Tuesday, December 27, 2005

Lord of the Rings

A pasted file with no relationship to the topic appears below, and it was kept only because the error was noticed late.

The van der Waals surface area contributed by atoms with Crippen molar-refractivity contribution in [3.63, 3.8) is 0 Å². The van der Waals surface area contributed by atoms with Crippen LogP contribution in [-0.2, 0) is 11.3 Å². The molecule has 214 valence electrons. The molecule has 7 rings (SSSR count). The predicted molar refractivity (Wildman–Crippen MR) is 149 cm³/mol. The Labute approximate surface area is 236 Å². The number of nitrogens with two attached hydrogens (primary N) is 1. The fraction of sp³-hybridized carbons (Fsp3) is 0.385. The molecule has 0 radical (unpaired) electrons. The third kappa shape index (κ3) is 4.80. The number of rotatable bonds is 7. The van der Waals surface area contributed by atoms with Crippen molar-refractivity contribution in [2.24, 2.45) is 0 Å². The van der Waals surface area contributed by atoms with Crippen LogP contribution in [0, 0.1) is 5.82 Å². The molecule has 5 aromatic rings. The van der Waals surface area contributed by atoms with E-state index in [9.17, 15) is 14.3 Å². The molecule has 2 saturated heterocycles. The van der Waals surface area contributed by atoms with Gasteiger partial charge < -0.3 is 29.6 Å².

Watched the three Lord of the Rings films (extended editions) over the past three evenings, helping to account for lack of postings. Usually there is no time for watching anything on TV but these are truly great movies -- essential to view the EEs -- and if there is not time to see them at Christmas (eve, day, boxing day), then when is there? Seeing the films all together all0ws the themes to emerge more strongly than seeing them a year apart at the cinema or at initial DVD release. Peter Jackson is strongest on the set pieces: the entire Moria sequence, culminating in the Balrog scenes in films 1 and 2, are not only brilliant but a superb adornment to the book (in Tolkein, Gandalf v Balrog is handled laconically in one paragraph almost as an aside); the entire Helm's Deep battle, from preparation to aftermath, is a breathtaking range of emotions; the Ents once they get to Isengard (not before!), Pellenor Fields, and the Black Gate (this last also a great improvement on the books, in which it is barely noted that it, and the eye, have disintegrated). Sincerity infuses the film, and in conjunction with the wonderful score, leads to many moving moments: Gandalf with Pippin at Miras Tirith before what they believe to be their end; the Arwen/Aragon story (an Appendix in the books) woven into the main plot, including the gem of Arwen's vision while en route to the Grey Havens; the fractured fellowship on the rocks outside Moria, numb and grief-stricken; the arming of the Rohirrim boys and old men before the battle; the dawn scene on "the fifth day"; the elven havens of Rivendell and Lothlorien, with their ethereal, beautiful sets. There are self-indulgences (more than a few) -- Sam and Frodo's constant adulation of the Shire (a chocolate-box paradise), Merry/Pippin/Ent, the sudden focus on a character purely to provide the next plot development, and the multi-endings of the final film (each OK in itself but most of them far too drawn out). The movies were released at widely separate intervals so repetition was more necessary than usual in a film to establish events with audiences (so I told myself each time Sam and Frodo used up screen time in one of their seemingly endless indentical scenes, or Boromir fell in slow motion). Some deviations from Tolkein are improvements on the books: Arwen's initial appearance and horseback flight with Frodo, Islidur's sword and Elrond's role in its return to Aragorn, the omission of Tom Bombadil and the various Middle Earth peoples who gather at Minas Tirith for the final battle. Others are not: omission of Elrond's sons, the elvish reinforcements at Helm's Deep (the elves are presented in the films as in the books as a dying race), everyone's viciousness to Gollum (except Frodo). For purists, the upgrading of Osgiliath to a tactically necessary outpost (it is a ruin in the books) does not make geographical sense. The omission of the Sarauman/Shire plot could have been necessary for length reasons, though I think that the Frodo/Sam sections and the over-indulgent endings could have been cut in favour of a flavour of reality to the Shire as opposed to presenting it as fairyland through and through. And was it dramatically necessary to introduce Gollum and ring-inspired distrust between Sam and Frodo? I think this served to drag out their scenes even more, rather than adding tension. The movies as a trilogy are a magnificent achievement, an epic and emotional realisation of the few life-messages that actually matter. They are tightly woven together, with themes in one picked up in the next, scenes and characters glimpsed in one film developed in another (the scene of Gandalf in Minas Tirith in the first film, for example). There is a sense of history, and the characters in the film having their place in it. The pacing is perfect: establishment of the fellowship and task in the first movie, the Rohan dominance of the second, and the Gondor of the third, each film addressing the issues of power, politics and personal integrity from these differering perspectives. Within each movie, the cutting between the various characters' stories not only enhances the drama but shows directly, again and again, how the outcome of one character's decision directly affects events in another thread. Whatever the caveats, these films are fantastic.